So, the client side application I’ve been working on has to sync a LOT of terms to the term store, and I’ve mentioned how I had problems with Managed Metadata labels and the ampersand – and how I fixed them using TaxonomyItem.NormalizeName().
Well, that was fine, but my application was slow – so I started looking at what I could do to eliminate client side object model calls (CSOM). My suspicion was that, as the function was static, it wasn’t doing anything that I couldn’t do in my application, and save a round trip to the server.
So, I opened up reflected and decompiled Microsoft.SharePoint.Taxonomy.dll. Inside I found the code for the following:
Regex _trimSpacesRegex = new Regex(@"s+", RegexOptions.Compiled | RegexOptions.IgnoreCase);
//Normalize name as Taxonomy Service does
string name = _trimSpacesRegex.Replace(termName, " ").Replace('&amp;', 'uff06').Replace('"', 'uff02').Trim();
That’s much, much faster than a round trip to the server, and I learnt that speechmarks are also converted from ASCII to Unicode too.
I am writing an application to import/generate a number of terms in a term set. I started to get some errors about my code trying to add terms that already exist – but it does check for the existence of terms with a given name.
You can see that the string comparison for the name of the existing term and the term I want to get/create returns false, and that the terms seem to be different lengths. Well, I tried looking for blank spaces, non-printing characters, carriage returns, etc., and found nothing. Then I looked really closely at the ampersand characters shown in the debugger:
Yup, they’re different characters. You can see a slightly different shape to each of them – one is wider. Continue reading “Managed Metadata Labels and the Ampersand character”
SharePoint’s Taxonomy (or “Managed Metadata”) fields are a bit strange in how they work. In a lot of ways they’re actually like a lookup field, and part of this lookup field is that site collections that use them have a hidden list – called TaxonomyHiddenList – in the root of the site collection. You can find it at /lists/TaxonomyHiddenList/.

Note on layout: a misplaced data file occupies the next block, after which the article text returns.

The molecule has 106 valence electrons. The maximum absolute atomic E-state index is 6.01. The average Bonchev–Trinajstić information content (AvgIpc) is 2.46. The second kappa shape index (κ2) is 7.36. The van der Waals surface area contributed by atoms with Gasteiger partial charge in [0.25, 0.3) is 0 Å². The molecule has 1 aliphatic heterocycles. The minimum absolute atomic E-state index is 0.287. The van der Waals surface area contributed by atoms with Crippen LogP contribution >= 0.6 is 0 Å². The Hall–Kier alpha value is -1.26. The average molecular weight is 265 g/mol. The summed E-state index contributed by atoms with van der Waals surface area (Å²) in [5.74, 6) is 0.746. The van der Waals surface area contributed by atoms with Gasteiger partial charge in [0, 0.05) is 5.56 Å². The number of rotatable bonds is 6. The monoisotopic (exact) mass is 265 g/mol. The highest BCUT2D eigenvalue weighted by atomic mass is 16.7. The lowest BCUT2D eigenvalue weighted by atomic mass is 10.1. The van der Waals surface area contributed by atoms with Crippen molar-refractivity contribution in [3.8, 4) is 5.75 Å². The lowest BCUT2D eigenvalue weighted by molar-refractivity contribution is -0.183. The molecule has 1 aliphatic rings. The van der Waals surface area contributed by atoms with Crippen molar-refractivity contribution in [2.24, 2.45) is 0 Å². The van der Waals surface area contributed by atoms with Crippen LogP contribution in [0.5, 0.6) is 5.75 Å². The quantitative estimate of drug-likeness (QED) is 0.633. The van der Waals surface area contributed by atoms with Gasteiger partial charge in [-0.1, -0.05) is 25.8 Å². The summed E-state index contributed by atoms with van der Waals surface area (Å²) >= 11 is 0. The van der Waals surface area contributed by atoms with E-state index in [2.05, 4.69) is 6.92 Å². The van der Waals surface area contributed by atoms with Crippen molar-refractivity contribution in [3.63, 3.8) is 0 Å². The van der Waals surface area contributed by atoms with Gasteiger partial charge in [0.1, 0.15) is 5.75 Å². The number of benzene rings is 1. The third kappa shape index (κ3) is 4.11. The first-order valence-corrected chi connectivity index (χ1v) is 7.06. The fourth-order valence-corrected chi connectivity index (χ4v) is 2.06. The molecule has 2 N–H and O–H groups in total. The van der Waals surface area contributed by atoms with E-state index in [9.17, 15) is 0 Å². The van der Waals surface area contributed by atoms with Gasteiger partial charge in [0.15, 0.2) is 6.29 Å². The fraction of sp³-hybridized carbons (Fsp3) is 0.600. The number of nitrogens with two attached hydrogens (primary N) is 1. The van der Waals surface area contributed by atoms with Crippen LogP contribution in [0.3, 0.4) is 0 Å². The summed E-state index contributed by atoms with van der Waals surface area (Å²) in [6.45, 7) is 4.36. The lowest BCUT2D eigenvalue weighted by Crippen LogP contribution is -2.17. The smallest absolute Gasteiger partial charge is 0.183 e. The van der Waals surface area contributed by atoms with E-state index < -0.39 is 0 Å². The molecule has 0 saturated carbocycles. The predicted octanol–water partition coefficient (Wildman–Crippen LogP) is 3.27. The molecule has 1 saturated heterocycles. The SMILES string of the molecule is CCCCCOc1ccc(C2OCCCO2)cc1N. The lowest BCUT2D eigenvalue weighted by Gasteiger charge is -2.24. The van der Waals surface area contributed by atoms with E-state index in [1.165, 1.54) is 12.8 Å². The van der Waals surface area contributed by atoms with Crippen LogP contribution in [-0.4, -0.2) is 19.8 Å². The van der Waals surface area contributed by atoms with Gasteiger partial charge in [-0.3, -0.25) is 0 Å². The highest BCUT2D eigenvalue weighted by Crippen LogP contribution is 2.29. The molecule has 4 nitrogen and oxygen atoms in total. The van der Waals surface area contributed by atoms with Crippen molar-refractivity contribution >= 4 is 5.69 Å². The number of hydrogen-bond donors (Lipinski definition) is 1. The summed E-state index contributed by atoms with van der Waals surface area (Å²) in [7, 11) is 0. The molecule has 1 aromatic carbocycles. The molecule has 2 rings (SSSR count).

Each term that is used in a Taxonomy field has it’s label (actually, labels) and other details kind of ‘cached’ in this list, and there is a timer job that will push changes to the terms out into these lists – and therefore to items that refer to the entries in the list. Continue reading “What happens with a large TaxonomyHiddenList?”
I’ve come across a few issues lately with list column indices (indexes?) in SharePoint that have caused some trouble recently.
- Multi-valued columns cannot be indexed. It doesn’t matter what type they are, they can’t be indexed. This isn’t actually so surprising when you think about it – where in the index would they be – though it might be nice if they simply appeared in it twice. To be honest, I’d known this for some time, but it did catch me out recently.
- Lookup Columns can’t be used in ListViews set up through the UI. It seems that the SharePoint UI sets the list view up to filter using the ‘text’ of the column, which isn’t indexed – rather than using the LookupId, which is. A List View in a list definition, or set up through code, can therefore be fine…
- The Approval Status column added by Content Approval can’t be indexed.
- Single-valued Managed Metadata (Taxonomy) columns can be indexed – but not sorted. ORDER BY clauses won’t work (more on how to solve that in a later post). I think this is due to multi-lingual support – but it is a pain.
Yes, some of these issues are particularly acute given some of Office 365’s search limitations, and awkwardness with Content Approval.
SharePoint search can crawl managed metadata fields, and it stores the values inside a Text search property. But what are the values stored there? What format are they in? Do they contain the path to the term/s, etc?
Well, the project I’m working on needed me to retrieve some managed metadata fields from the REST search API. Continue reading “Get the text out of a Managed Metadata Search Property”
So, I’ve somehow managed to get through most of the SP2010 cycle without having to use the Enterprise Content Type hub – until last week. This was my opportunity to stumble across one of the gotchas of the ECT hub – it doesn’t work with blank sites. We had a number of site collections based on the Blank site template, and content types would not replicated to it. Other site collections based on other templates – such as Team sites – worked fine.
Interesting. And this tickled a neuron. Continue reading “Content Type Hubs and the Blank Site Template – Fixing them”